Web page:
Nine Spooky, Classic Tales to Read for Halloween
After carving pumpkins, donning costumes and eating too much candy, Halloween night is the best time to sit around with a flashlight in the dark telling ghost stories. The tales in this list were written in an age before electricity, when the shadows on the walls danced by candlelight to the wild imaginations of the listener. The first seven are short stories written to be enjoyed with a group, while the last two are novels and perfect for curling up with a cozy blanket… and maybe with the light on!
The Yellow Wallpaper by Charlotte Perkins Gilman
Published in 1892, this tale is told through the eyes of a woman losing her mental stability. As her narration becomes more distorted and fixated on the patterns of the wallpaper of her room, the reader is left to wonder if she is really staying at a vacation home at all.
The Vampyre by John William Polidori
Considered the very first vampire tale written in English; this tale was inspired by a would-be vacation gone awry from inclement weather. Polidori was visiting his friends Percy Bysshe Shelley and Mary Shelley in Switzerland in the summer of 1816, when heavy rains kept them indoors for 3 straight days. With nothing to do, the three turned to telling wild ghost stories and this tale was born.
Dracula’s Guest by Bram Stoker
This short story is actually a deleted scene from Stoker’s 1897 novel Dracula. The narrator leads the reader on a wild exploration down a spooky, abandoned road. While this tale reads well on its own, the end’s twist foreshadows the longer novel it came from.
The Masque of the Red Death by Edgar Allen Poe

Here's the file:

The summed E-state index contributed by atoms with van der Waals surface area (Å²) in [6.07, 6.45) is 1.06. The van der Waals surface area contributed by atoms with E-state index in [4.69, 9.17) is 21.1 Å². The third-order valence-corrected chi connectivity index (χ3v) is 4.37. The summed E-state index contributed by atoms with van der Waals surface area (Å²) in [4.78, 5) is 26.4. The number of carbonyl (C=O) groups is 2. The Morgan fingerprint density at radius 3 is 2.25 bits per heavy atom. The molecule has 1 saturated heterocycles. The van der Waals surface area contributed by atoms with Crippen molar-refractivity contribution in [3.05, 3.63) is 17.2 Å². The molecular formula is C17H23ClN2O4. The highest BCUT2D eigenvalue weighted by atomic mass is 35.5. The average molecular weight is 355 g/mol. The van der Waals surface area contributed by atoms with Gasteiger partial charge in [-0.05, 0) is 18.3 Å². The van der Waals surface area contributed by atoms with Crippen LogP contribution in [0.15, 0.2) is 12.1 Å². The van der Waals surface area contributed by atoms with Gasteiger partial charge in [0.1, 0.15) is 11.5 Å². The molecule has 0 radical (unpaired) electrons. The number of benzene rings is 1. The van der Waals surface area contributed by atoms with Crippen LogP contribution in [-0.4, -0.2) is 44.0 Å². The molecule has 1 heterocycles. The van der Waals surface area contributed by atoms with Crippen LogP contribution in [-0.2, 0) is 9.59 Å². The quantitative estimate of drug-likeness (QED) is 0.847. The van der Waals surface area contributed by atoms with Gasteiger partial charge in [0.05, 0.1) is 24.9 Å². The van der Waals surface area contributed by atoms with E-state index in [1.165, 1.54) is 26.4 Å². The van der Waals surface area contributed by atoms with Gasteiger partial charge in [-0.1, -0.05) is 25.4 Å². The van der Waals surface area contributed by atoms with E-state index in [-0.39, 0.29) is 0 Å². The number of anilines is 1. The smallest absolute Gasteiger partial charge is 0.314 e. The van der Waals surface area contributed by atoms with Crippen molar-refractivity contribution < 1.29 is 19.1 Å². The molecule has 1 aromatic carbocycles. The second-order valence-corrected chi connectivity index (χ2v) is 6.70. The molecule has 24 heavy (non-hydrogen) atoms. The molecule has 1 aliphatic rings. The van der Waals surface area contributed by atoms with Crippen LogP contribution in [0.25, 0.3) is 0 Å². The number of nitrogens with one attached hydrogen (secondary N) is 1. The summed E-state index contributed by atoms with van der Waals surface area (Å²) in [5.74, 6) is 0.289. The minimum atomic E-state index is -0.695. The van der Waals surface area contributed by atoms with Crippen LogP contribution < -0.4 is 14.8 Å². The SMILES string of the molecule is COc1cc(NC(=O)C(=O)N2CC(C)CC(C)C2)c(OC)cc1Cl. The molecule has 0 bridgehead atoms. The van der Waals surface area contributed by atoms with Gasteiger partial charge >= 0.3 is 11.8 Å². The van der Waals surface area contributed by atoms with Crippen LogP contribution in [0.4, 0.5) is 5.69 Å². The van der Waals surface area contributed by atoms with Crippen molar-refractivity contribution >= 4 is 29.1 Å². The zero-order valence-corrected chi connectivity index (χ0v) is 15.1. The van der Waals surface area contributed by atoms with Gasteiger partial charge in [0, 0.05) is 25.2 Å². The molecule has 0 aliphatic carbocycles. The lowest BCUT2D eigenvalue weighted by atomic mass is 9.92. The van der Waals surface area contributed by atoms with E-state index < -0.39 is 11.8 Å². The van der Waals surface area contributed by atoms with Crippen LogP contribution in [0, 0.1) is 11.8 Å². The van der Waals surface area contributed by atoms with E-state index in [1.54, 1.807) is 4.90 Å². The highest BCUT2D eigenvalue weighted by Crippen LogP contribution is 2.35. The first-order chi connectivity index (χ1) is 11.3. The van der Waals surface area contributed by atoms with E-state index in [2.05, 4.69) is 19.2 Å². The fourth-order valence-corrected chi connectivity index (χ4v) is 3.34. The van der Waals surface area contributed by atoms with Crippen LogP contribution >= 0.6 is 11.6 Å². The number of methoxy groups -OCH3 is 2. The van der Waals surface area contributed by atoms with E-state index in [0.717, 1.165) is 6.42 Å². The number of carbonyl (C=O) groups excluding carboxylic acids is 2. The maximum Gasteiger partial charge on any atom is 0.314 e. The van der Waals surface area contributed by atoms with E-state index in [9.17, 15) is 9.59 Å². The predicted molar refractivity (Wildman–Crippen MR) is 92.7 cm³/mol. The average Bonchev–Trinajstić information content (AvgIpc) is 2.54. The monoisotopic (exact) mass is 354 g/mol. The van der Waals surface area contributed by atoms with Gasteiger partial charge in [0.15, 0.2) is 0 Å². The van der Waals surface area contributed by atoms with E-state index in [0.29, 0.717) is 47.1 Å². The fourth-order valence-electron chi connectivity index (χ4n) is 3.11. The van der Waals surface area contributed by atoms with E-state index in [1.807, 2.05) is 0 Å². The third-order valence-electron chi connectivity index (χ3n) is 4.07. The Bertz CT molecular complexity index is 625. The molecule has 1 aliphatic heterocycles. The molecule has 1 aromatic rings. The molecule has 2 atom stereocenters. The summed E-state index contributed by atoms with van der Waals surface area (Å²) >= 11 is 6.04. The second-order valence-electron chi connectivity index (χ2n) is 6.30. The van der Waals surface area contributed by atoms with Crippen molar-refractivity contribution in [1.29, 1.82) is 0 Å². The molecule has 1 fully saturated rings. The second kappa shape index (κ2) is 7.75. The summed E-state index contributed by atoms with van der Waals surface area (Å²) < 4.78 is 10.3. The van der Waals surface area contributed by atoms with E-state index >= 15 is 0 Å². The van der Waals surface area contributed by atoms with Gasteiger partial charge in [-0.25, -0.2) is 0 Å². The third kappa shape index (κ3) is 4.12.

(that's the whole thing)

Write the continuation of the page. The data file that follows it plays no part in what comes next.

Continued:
Poe’s 1842 tale mixes the macabre with a medical twist. While a fairly short read, the audience is left pondering the symbolism behind Poe’s use of colors and clock chimes.
A Rose for Emily by William Faulkner
Set in aristocratic southern Gothic style, this 1930 tale describes the life of a reclusive woman from the town’s point of view. As the townsfolk piece their memories of her together after her death, they make a grisly discovery.
The Monkey’s Paw by W.W. Jacobs
Written in 1902, this story warns of the classic theme of “be careful what you wish for.” It could very well come true!
The Minister’s Black Veil by Nathaniel Hawthorne
Set in a strict, Puritan New England village, Hawthorne explores the themes of sin and repentance in this 1836 tale. The main character dons a black veil over his face, at first making his congregation uncomfortable. That discomfort soon turns to distress when he refuses to remove it, causing great panic among the villagers.
Frankenstein by Mary Shelley
This novel was also born of that legendary summer vacation in 1816 mentioned above. Without this tale, we would not have our quintessential Halloween monster!
A Sicilian Romance by Ann Radcliffe
While the title may not seem spooky, this 1790 work is considered to be the very first gothic style novel. Don’t let its age intimidate you, though. Set in decaying Italian castles, Radcliffe weaves in truly beautiful scenery with suspense, as the main character Julia discovers a sinister plot and what that sound behind her bedroom wall really is.